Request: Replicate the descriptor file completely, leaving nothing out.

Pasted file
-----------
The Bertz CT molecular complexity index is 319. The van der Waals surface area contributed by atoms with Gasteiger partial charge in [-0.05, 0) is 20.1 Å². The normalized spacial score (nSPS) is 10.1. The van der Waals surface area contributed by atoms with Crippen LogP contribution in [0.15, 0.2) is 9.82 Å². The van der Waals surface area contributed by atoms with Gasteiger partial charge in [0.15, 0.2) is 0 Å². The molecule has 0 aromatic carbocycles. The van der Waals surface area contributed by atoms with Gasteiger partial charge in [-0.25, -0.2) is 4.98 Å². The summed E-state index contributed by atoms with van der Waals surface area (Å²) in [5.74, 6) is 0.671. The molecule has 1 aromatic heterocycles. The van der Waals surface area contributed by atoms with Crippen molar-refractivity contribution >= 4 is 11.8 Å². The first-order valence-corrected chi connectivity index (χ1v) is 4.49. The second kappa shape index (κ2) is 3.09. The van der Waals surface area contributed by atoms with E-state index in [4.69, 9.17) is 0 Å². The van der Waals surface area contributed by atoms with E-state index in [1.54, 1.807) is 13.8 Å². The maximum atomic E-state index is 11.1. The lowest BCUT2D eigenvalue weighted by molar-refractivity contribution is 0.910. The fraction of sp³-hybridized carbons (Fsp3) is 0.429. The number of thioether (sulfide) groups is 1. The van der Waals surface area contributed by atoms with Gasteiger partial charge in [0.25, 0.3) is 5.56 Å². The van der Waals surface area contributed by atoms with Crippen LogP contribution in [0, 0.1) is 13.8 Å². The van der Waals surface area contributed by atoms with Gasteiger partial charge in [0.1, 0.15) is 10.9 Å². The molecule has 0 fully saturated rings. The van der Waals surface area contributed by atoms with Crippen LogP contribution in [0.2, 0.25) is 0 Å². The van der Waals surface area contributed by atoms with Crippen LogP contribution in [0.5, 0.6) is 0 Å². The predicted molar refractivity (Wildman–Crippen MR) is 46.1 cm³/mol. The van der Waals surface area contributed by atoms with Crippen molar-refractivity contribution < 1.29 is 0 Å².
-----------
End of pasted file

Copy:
The Bertz CT molecular complexity index is 319. The van der Waals surface area contributed by atoms with Gasteiger partial charge in [-0.05, 0) is 20.1 Å². The normalized spacial score (nSPS) is 10.1. The van der Waals surface area contributed by atoms with Crippen LogP contribution in [0.15, 0.2) is 9.82 Å². The van der Waals surface area contributed by atoms with Gasteiger partial charge in [0.15, 0.2) is 0 Å². The molecule has 0 aromatic carbocycles. The van der Waals surface area contributed by atoms with Gasteiger partial charge in [-0.25, -0.2) is 4.98 Å². The summed E-state index contributed by atoms with van der Waals surface area (Å²) in [5.74, 6) is 0.671. The molecule has 1 aromatic heterocycles. The van der Waals surface area contributed by atoms with Crippen molar-refractivity contribution >= 4 is 11.8 Å². The first-order valence-corrected chi connectivity index (χ1v) is 4.49. The second kappa shape index (κ2) is 3.09. The van der Waals surface area contributed by atoms with E-state index in [4.69, 9.17) is 0 Å². The van der Waals surface area contributed by atoms with E-state index in [1.54, 1.807) is 13.8 Å². The maximum atomic E-state index is 11.1. The lowest BCUT2D eigenvalue weighted by molar-refractivity contribution is 0.910. The fraction of sp³-hybridized carbons (Fsp3) is 0.429. The number of thioether (sulfide) groups is 1. The van der Waals surface area contributed by atoms with Gasteiger partial charge in [0.25, 0.3) is 5.56 Å². The van der Waals surface area contributed by atoms with Crippen LogP contribution in [0, 0.1) is 13.8 Å². The van der Waals surface area contributed by atoms with Gasteiger partial charge in [0.1, 0.15) is 10.9 Å². The molecule has 0 fully saturated rings. The van der Waals surface area contributed by atoms with Crippen LogP contribution in [0.2, 0.25) is 0 Å². The van der Waals surface area contributed by atoms with Crippen LogP contribution in [0.5, 0.6) is 0 Å². The predicted molar refractivity (Wildman–Crippen MR) is 46.1 cm³/mol. The van der Waals surface area contributed by atoms with Crippen molar-refractivity contribution < 1.29 is 0 Å².